Appellants are the caveators to the will of Lillie Mae Moore; they are appealing the grant of summary judgment to the propounder, appellee. The sole basis for the caveat (at the time of the hearing on this motion) 1
was the question of undue influence over the testatrix allegedly exercised by appellee, who is the sole legatee and devisee.
The caveators are the nieces of the testatrix, and the executrix of the estate of the testatrix's mother (who died during the pendency of this action.) Appellee was not related to the testatrix. However, appellee had rented half of the testatrix' house for at least seven years, and had managed the testatrix' financial affairs after the death of the testatrix' husband.
In support of her motion for summary judgment appellee introduced depositions which showed that the will was duly executed. Moreover, one of the witnesses to the will testified that she had been a close friend of the testatrix for forty years, and that at the time the testatrix executed the will she was of sound mind, and was acting freely and voluntarily. Appellee was not present when the will was executed. This testimony established a prima facie case for the admission of the will, and negated the allegations of undue influence.
No direct evidence of undue influence was produced, thus the existence of material issues of fact must be established by inferences from the circumstances, if at all. Stephens v. Bonner, 174 Ga. 128 (162 SE 383) (1931). The first circumstance relied upon is the "unnatural" disposition of the testatrix' estate to a nonrelative, rather than her living relatives. The devise to appellee cannot be said to be unnatural under the circumstances. Appellee was instructed to take care of the testatrix' mother out of the estate. The nieces had not seen the testatrix in several years. Appellee had lived with the testatrix for more than seven years, up to her death, and had taken care of the household and financial affairs of the testatrix without compensation.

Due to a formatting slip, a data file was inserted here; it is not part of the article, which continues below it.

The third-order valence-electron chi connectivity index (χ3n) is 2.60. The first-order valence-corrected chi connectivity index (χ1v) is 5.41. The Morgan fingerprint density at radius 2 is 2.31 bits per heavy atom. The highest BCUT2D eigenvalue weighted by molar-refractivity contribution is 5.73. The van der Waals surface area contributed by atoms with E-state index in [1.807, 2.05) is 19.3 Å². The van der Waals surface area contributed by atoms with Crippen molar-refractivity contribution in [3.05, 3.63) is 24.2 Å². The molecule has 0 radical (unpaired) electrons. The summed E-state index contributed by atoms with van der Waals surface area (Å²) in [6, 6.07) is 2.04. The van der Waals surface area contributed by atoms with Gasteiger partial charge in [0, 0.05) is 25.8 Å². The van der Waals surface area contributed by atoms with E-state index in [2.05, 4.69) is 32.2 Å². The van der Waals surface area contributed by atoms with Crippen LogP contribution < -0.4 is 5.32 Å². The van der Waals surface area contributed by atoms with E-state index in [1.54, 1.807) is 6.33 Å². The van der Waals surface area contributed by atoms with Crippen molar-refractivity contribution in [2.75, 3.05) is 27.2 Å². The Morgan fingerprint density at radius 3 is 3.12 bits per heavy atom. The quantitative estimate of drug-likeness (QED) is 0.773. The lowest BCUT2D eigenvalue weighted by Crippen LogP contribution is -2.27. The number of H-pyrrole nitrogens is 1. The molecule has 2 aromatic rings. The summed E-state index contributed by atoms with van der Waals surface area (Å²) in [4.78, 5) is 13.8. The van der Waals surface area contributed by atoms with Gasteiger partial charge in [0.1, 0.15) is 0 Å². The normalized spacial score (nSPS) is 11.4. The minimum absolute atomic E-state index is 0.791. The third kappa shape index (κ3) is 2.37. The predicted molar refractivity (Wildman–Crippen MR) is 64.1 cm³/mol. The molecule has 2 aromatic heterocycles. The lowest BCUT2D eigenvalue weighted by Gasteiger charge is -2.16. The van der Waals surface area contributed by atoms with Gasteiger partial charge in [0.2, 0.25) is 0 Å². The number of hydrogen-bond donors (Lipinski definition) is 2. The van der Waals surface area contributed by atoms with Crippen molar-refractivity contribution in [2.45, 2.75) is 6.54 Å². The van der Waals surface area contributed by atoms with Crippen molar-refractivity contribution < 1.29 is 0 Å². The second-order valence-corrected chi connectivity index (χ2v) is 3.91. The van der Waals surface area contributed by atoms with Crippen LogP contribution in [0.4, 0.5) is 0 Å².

The conveyance of all the testatrix's real estate and the grant of a general power of attorney to appellee are also said to give rise to adverse inferences. These documents, which were executed with the will, served to facilitate appellee's continued management of the testatrix' affairs during her final illness, and were entirely consistent with the testamentary disposition of the same property. We cannot agree that these documents give rise to a suspicion of improper conduct by appellee, or weakness of mind of the testatrix.
The fact that appellee had the will and other documents drawn up, and that the documents were drawn by a legal secretary, is said to give rise to an inference of a scheme to exert undue influence. But appellee was acting at the direction of the testatrix. Moreover, we have not been shown any circumstance which would give rise to an inference of undue influence at the time the documents were executed. On the contrary, the fact that appellee was not present, and that a close friend of the testatrix was present, gives rise to an inference that there was no undue influence at the crucial time of execution. Sweat v. Hughes, 219 Ga. 703 (135 SE2d 409) (1964)
We find no circumstances surrounding the execution of the will which would give rise to an inference of undue influence. The total lack of any direct evidence of undue influence, combined with the clear and positive testimony that the testatrix was of sound mind, that she signed her will freely and voluntarily, and that the person allegedly exerting undue influence was not present, required the grant of summary judgment for appellee. Crutcher v. Crawford Land Co., 220 Ga. 298 (138 SE2d 580) (1964)
The remaining enumeration of error is without merit.
Carr, Wadsworth, Abney & Tabb, Noah J. Stone, for appellee.